Monday, October 26, 2009

A Disheartening Finding

Public Agenda has some interesting research out where they surveyed about 900 teachers from across the country on their attitudes about teaching. They then broke the teachers up into three groups: idealists, contented, and disheartened. In what has to be considered troubling news, the largest group is the disheartened teachers (the breakdown is 40% disheartened, 37% contented, and 23% idealist).

I'm not one to go around blaming teachers for everything that's wrong with education. However, this is the kind of thing that has to make you stop and think. Are disheartened teachers really going to be as effective as contented teachers? Is someone who thinks it's a "wonder that more teachers don't burn out" really going to be the best person to have in the classroom?

A couple of points worth considering. First, disheartened teachers are much more likely than contented teachers to be teaching in low income schools. Naturally, this tends to be a more challenging environment, which probably has an effect on how teachers view their profession. Also, disheartened teachers are more likely to be negative about their principals and to say that discipline and behavior issues are problems at their school. Administrator support is also listed as a negative.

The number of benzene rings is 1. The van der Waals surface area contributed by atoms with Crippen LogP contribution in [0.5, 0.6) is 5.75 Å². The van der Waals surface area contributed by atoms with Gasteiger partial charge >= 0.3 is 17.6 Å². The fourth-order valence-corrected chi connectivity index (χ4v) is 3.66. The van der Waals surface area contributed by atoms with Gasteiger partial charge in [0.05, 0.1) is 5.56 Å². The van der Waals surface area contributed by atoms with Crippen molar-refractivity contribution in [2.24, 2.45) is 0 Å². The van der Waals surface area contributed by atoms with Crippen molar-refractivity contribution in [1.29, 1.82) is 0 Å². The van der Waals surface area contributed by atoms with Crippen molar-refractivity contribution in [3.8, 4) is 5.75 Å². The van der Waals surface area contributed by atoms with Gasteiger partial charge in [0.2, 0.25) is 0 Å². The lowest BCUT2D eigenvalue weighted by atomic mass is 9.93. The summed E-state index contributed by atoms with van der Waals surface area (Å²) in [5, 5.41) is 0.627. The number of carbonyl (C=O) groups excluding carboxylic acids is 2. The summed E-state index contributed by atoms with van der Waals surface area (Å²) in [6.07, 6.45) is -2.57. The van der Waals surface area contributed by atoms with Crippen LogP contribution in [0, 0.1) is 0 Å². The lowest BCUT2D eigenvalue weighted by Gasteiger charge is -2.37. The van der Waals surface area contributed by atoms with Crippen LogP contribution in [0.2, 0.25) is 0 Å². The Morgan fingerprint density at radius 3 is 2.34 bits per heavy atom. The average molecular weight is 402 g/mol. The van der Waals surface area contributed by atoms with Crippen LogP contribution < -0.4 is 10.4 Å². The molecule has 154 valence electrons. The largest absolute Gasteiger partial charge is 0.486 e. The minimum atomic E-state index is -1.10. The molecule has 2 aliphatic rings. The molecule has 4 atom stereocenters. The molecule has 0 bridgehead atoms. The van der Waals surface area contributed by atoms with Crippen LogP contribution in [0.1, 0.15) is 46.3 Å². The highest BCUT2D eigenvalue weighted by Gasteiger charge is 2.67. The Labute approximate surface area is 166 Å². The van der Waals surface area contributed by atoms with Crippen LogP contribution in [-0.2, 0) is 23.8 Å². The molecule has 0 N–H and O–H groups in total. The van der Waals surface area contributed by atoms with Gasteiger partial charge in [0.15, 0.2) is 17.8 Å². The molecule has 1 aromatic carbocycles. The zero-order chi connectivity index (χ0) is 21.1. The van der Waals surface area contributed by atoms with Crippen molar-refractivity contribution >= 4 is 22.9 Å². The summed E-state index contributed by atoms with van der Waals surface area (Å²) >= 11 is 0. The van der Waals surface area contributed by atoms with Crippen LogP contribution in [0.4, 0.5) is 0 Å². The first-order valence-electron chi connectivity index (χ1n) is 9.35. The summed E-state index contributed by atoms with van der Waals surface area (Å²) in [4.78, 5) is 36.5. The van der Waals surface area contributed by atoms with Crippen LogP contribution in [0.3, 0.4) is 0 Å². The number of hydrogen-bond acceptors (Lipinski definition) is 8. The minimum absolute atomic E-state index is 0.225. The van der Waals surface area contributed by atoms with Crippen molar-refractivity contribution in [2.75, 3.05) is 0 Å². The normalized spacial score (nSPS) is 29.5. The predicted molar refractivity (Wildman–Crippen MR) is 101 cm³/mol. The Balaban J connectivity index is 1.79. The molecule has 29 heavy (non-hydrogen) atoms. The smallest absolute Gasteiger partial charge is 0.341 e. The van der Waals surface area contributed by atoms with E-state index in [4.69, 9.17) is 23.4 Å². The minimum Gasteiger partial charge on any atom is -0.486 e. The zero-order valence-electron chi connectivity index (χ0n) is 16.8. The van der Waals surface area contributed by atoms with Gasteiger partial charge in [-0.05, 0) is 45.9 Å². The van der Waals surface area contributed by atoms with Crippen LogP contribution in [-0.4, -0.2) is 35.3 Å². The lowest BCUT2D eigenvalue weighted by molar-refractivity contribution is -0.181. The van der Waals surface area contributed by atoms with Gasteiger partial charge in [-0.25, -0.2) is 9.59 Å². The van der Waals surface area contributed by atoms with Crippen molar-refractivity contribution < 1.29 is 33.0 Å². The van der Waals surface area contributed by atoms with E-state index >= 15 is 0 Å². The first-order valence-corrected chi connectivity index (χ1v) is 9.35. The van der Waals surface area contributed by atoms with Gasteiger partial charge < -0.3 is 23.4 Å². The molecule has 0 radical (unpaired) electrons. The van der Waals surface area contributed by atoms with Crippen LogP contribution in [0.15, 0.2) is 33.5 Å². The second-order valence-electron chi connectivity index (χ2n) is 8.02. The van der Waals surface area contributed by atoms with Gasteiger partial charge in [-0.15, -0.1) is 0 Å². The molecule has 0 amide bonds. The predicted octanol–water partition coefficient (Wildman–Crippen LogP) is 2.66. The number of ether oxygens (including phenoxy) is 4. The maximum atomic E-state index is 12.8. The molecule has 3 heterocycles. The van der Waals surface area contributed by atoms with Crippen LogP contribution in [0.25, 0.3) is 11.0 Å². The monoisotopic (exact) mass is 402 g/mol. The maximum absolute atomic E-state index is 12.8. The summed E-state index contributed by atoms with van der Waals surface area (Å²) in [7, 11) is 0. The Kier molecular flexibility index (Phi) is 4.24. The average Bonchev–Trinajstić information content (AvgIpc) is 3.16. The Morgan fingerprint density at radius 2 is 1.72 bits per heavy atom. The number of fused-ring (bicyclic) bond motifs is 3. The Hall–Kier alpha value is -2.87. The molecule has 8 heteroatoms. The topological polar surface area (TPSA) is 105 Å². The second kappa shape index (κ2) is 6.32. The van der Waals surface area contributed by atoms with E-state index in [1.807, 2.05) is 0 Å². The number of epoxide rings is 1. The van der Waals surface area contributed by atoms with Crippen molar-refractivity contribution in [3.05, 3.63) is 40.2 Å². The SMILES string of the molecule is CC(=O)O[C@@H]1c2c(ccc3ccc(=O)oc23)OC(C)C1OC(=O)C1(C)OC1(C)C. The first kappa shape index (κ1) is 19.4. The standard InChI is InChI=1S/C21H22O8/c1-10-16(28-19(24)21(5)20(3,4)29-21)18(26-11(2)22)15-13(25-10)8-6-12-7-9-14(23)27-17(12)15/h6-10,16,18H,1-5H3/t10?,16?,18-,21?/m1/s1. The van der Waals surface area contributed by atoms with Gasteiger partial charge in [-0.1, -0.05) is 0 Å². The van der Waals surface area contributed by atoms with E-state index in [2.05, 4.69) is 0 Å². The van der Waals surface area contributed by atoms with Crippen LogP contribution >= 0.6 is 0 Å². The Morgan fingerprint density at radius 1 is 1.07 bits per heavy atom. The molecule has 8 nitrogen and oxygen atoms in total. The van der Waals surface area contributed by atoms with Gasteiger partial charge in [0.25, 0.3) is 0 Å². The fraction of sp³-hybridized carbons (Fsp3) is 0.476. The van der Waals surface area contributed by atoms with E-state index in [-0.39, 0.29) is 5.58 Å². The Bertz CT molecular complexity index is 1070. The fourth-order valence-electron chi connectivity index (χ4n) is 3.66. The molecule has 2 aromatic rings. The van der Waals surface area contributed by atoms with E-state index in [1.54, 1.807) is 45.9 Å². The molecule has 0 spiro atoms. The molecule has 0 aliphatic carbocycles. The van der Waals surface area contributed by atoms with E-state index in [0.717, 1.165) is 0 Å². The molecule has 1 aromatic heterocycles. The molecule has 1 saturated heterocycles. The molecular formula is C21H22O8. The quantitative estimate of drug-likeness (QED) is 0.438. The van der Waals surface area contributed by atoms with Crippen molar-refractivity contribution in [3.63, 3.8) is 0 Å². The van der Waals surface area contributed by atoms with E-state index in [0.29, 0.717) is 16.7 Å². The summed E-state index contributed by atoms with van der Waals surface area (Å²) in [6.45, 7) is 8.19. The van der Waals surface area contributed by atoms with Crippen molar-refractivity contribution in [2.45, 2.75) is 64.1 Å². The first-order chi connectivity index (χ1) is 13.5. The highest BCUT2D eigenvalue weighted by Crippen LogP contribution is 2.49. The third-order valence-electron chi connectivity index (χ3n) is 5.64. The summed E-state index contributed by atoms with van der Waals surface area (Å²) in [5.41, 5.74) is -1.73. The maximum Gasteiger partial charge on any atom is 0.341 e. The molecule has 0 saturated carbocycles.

I'm a little curious about the chicken the egg relationship between the answers. I wonder if its negative conditions that make the teachers disheartened or if disheartened teachers are more likely to see the negative side of things.

Whichever it is, it's a problem when nearly half of teachers (a great percentage of whom are working with the neediest children) are unhappy with their jobs. Whether that means working to improve conditions in schools (which would be helpful) or whether it means removing teachers who don't belong in classrooms (which may be necessary), the status quo can't be allowed to stand.

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